I do the lecture on the importance and the power of reason in every undergraduate course I teach at every university where I’ve been retained as a lecturer. So this isn’t a new debate to me, and to be honest, there was not one comment or criticism raised here in this blog that I haven’t seen before. I would like to put it to bed and move on. But since so many commentators either didn’t understand what I was saying, or else so earnestly wanted to protect the idea that their intuition can be a source of knowledge, then I’ll just wrap it up as follows.
JM Greer thought I was asking for positivist standards of proof when it comes to spiritual or religious knowledge. Someone like Richard Dawkins probably would ask for such proof. While I’m generally in favour of the work he does debunking the nonsense people believe in the name of religion, I might point out the small, barely noticeable fact that I am not Richard Dawkins, and that I have different purposes than he. For my complaint is against the categorical rejection of any attempt to examine the sacred by means of reason, tout court .
But a few people read that point and thought I was telling them they can’t use their feelings or emotions at all, or that I was demanding positivist proofs for religious claims as one might require positivist proofs of scientific experiment results, or solutions to engineering problems. Not so at all — and thus those who complained about that were in fact committing the logical fallacy of attacking a straw man.
Even Wittgenstein, the arch-logician, enjoyed reading The Golden Bough, and had a few things to say about the wrongness of analyzing religious claims the same way one analyzes ordinary truth claims.
In my view, intuition isn’t good enough to establish the truth of some claim: and I thank jdhobbes for pointing out the problems that arise therein. But I have never said that the emotions have no place in the spiritual life. Indeed, I’ve recently been investigating the role that aesthetics may have in the ethical life: and this question was the topic of my Mt Haemus paper.
A few of you did understand what I was on about: notably Meg, who cast it in terms of Aristotle’s doctrine of the Mean. A mention of Aristotle, being one of my all-time favourite philosophers, is a sure way to get my attention. 🙂 For those who did understand what I was on about, as Meg did: please accept my thanks and gratitude.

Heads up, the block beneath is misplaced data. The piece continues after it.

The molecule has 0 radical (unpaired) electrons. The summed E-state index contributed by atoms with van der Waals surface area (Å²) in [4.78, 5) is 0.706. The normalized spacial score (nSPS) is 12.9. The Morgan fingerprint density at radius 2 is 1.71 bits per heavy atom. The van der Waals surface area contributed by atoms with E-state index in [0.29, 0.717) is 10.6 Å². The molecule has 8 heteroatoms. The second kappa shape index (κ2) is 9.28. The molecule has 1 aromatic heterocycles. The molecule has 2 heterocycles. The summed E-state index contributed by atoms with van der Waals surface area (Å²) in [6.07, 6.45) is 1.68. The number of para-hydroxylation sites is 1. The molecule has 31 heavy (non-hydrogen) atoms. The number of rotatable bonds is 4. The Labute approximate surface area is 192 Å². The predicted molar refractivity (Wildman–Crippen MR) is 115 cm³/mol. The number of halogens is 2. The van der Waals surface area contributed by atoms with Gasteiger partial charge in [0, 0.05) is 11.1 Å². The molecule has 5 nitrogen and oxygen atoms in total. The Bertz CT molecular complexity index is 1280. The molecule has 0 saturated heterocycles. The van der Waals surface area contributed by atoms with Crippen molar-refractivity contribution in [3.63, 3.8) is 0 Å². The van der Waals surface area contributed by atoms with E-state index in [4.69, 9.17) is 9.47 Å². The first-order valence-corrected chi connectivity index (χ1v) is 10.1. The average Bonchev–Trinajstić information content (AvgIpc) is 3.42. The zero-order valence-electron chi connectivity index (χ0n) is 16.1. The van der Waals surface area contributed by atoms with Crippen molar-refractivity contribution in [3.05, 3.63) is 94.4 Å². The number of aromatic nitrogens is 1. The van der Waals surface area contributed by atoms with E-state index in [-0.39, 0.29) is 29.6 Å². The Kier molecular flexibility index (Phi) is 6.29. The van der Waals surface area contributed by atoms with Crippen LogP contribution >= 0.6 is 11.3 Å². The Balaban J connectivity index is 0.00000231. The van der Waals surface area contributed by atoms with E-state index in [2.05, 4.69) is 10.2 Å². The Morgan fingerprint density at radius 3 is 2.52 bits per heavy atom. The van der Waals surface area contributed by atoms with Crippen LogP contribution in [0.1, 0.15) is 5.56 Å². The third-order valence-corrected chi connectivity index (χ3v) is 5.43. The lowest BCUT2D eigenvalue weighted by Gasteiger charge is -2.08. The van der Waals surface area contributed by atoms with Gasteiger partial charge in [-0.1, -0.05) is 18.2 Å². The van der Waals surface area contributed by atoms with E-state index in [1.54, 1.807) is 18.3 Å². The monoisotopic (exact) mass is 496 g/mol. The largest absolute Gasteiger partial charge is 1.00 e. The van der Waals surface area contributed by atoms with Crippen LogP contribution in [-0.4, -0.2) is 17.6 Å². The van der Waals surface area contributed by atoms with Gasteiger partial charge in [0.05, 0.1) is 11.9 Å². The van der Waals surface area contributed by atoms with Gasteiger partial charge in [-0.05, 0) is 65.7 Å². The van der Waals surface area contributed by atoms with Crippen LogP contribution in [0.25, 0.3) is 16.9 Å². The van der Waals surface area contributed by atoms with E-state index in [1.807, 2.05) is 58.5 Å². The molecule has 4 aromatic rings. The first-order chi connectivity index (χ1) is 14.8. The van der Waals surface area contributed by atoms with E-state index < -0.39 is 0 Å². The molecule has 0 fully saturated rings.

I am very sure that when my interlocutor back in September told me that I am “insufficiently spiritual” because I don’t do much ritual anymore, that the speaker was expressing an anti-intellectual prejudice. The same can be said of those who categorically excluded the very possibility of rational discourse on things spiritual. I am sure that nearly everyone reading these words is agreed on that point. That anti-intellectual prejudice, my friends, has got to stop.
But I am also very sure that poetry, songs, stories, symbols, metaphors, and the like, is a means of speaking of the sacred, and that it would be a mistake to examine that language using the same standards of rationality as one might examine a scientific theory or an engineering problem. I might add only that apophatic communication (to use JM Greer’s term) is a language, and can thus be rationally examined to see whether it makes sense, and that such an examination can also uplift and enrich people’s lives. On such basis, it might be possible to undertake a pagan theology (that is, a logos of the theos, an “account” of “God”) in a systematic and enlightening way.
My own views on the matter are on record in various places. In this blog, I described Reason as a spiritual thing; I did the same in ch.95 of OSV (although rather briefly). I also described my views on the matter in a public talk I delivered in Calgary last September, some of which was filmed. (My thanks to sexycanadiangrl for filming it.) A more extensive discussion of “the Word”, and its corresponding “Song”, can be found in ch.12 of “A Pagan Testament”.
My purpose is to do philosophy in service to the world. It is to investigate “all things in the sky and below the earth”, as Socrates said, in pursuit of a worthwhile and flourishing life for myself and all my relations. I wish to encourage others to do the same, as I believe Socrates was absolutely correct when he told the jurors at his trial that “the unexamined life is not worth living”. So when I hear of people deliberately cutting out of their lives the instrument that is perhaps most useful for the purpose, not only in terms of its results but also in terms of the pleasure and satisfaction involved in its exercise – well, I’d like to say something about that.
Okay, I hope we’re done now.
Anyway, I’ve got to get off the computer and shovel the snow.